The Cape Verde Islands. This enchanting archipelago of ten islands off the west coast of Africa, not far from Senegal, is truly a special place. With topography varying from starkly arid mountains to white, sandy beaches depending on the island, an ethnically mixed population (the country was a Portuguese colony until 1975), stable economy and political climate and amazingly rich music and culture, Cape Verde is a place unlike any other.
Cape Verdeans are a migrant people, and there are large communities in Portugal (naturally), the Northeastern part of the United States (Massachusetts, Rhode Island, Connecticut), the Netherlands, France, Sweden and neighboring Senegal. Though this is changing through increasing tourism, many people (Americans particularly) have never heard of this tiny island country. Those that have might particularly know of the music of Cesaria Evora, Cape Verde's biggest star who is loved the world over for her beautiful mornas, the hauntingly beautiful fado-like music of Cape Verde. Check out the video below to hear Cesaria singing "Sodade", the most famous morna of them all. Sodade is a derivative of the Portuguese word saudade (the Cape Verdean vernacular is a Creole based on Portuguese). It's hard to translate sodade precisely into English, but the essence of it is a type of nostalgia and longing...one that Cape Verdeans (and all migrant peoples for that matter!) feel for the land and loved ones that they left behind at home.
Luis's mother was Cape Verdean (from the island of São Nicolau) and he himself was born there (on the island of Sal), and though I was a big fan of Cape Verdean music and culture years before I met him based on my own travels in Cape Verde (the island of Santiago) and Senegal, I have definitely enjoyed getting better acquainted with it through him and his family. One of the highlights of this has of course been the food! Though much of Cape Verdean cuisine is essentially the same as Portuguese cuisine, one notable exception is the national dish, cachupa.
A type of cassoulet or stew made with beans, corn (hominy), cassava, sweet potato, pork, chorizo and tuna, cachupa is the ideal "poor man's dish" - cheap to make, packed with protein and filling, sometimes so filling that you can have it for lunch and not need to eat anything else all day! What's more, cachupa tastes even better the next day sauteed with some chopped onion for breakfast, which is called cachupa refogada.
Although cachupa is definitely a very meaty dish, the great thing about it is that the beans, corn and vegetables can be cooked separately from the meat. So whenever Luis or his family makes cachupa, I get a vegetarian (though admitedly non-traditional) version while they get the full deal. Talk about an ideal dish - cheap, nutritious and one that both veggies and meat eaters can appreciate.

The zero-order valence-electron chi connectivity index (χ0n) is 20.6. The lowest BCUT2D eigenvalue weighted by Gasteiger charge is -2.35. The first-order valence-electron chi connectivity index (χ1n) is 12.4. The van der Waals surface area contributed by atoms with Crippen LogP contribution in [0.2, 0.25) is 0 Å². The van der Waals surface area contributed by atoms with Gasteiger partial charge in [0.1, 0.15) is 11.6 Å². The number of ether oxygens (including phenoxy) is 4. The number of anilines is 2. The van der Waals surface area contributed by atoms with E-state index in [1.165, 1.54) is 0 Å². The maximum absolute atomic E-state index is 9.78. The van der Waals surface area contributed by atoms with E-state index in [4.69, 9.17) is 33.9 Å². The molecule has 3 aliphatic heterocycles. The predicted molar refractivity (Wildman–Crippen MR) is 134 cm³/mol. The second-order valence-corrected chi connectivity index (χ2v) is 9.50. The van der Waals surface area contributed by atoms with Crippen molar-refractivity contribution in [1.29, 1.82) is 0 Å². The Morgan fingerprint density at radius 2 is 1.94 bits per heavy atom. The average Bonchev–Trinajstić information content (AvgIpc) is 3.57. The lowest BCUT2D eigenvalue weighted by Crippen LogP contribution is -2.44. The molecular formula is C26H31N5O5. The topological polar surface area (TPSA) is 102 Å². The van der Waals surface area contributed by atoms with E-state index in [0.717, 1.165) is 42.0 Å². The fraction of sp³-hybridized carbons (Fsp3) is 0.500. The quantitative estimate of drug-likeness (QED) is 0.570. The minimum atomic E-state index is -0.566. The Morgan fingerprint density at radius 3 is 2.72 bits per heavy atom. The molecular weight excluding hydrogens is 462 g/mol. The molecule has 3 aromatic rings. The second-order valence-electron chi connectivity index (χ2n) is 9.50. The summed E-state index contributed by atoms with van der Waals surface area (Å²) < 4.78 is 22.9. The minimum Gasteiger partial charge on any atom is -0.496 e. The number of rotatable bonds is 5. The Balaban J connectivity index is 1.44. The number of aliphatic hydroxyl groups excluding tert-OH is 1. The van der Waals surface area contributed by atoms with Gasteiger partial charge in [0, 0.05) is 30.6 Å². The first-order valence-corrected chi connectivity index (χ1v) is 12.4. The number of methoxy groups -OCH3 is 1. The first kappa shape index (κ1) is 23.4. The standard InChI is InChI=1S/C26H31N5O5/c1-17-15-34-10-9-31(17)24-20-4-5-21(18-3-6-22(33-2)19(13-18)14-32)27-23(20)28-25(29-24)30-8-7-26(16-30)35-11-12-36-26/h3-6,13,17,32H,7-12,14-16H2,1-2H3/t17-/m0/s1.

Luis's cachupa recipe is as follows. I've noted the recipe as is, meaning with the meat of course (a first here on The Mistress of Spices!), but have given the vegetarian option as explained by Luis. The photos though only reflect the vegetarian version ;-)
EASY CACHUPA RICA
2 cups dry corn or hominy
3/4 cup dry red beans
8 tablespoons extra-virgin olive oil, divided
2 onions, chopped
2 bay leaves
4 cups (1 liter) vegetable or chicken broth
4 cups (1 liter) water
3 cloves of garlic, minced
1 piece (250 grams) chorizo, chopped into big chunks
500 grams ready to use salted pork, chopped into big chunks
1 tablespoon chili powder (or less if you don't like too much heat)
4 small potatoes, peeled and quartered
1 sweet potato, peeled and quartered
1/4 white cabbage, sliced
2 carrots, chopped
2 tomatoes, peeled, seeded and finely chopped
1 can of flaked tuna (optional)
1. Wash the corn and the beans a couple of times. Drain and set aside.
2. Heat 4 tablespoons of olive oil in a pressure cooker. Add half of the chopped onion and one bay leaf. Saute until the onions are translucent.
3. Add the corn and the beans. Stir well and add broth and water. Make sure that there is enough broth and water to cook the corn and beans for 40 minutes without burning (adjust if necessary).
4. In a big pot, heat the remaining 4 tablespoons of olive oil. Add the remaining chopped onion, garlic and one bay leaf. Stir well and saute until the onions are translucent.
5. Add the chorizo, salted pork and chili powder. Stir continously on a low flame until cooked, for about 15-20 minutes.
6. For the vegetarians, separate the quantity of corn and beans desired and place in a separate pot. Add a portion of the potatoes and cabbage (you can decide how much), mix well, then add a portion of the chopped tomatoes and cook until the vegetables are cooked. This will take about 15-20 minutes. Taste to make sure that there is enough salt and adjust as necessary. Let the mixture rest for a few minutes before serving.
7. For the carnivores, add the corn and beans to the meat mixture. Then add the potatoes and cabbage, mix well, add tomatoes and cook until the vegetables are cooked. This will take about 15-20 minutes. At this stage, you can mix in the tuna if desired.
8. Taste to make sure that there is enough salt and adjust as necessary. Let the mixture rest for a few minutes before serving (note - cachupa is traditionally served on its own - not with rice or any other accompaniment). Cachupa goes wonderfully with a nice chilled bottle of vinho verde (Portuguese "green" wine) or any fresh white wine or a light beer. If served for breakfast as cachupa refogada, enjoy it with a nice big mug of coffee with milk.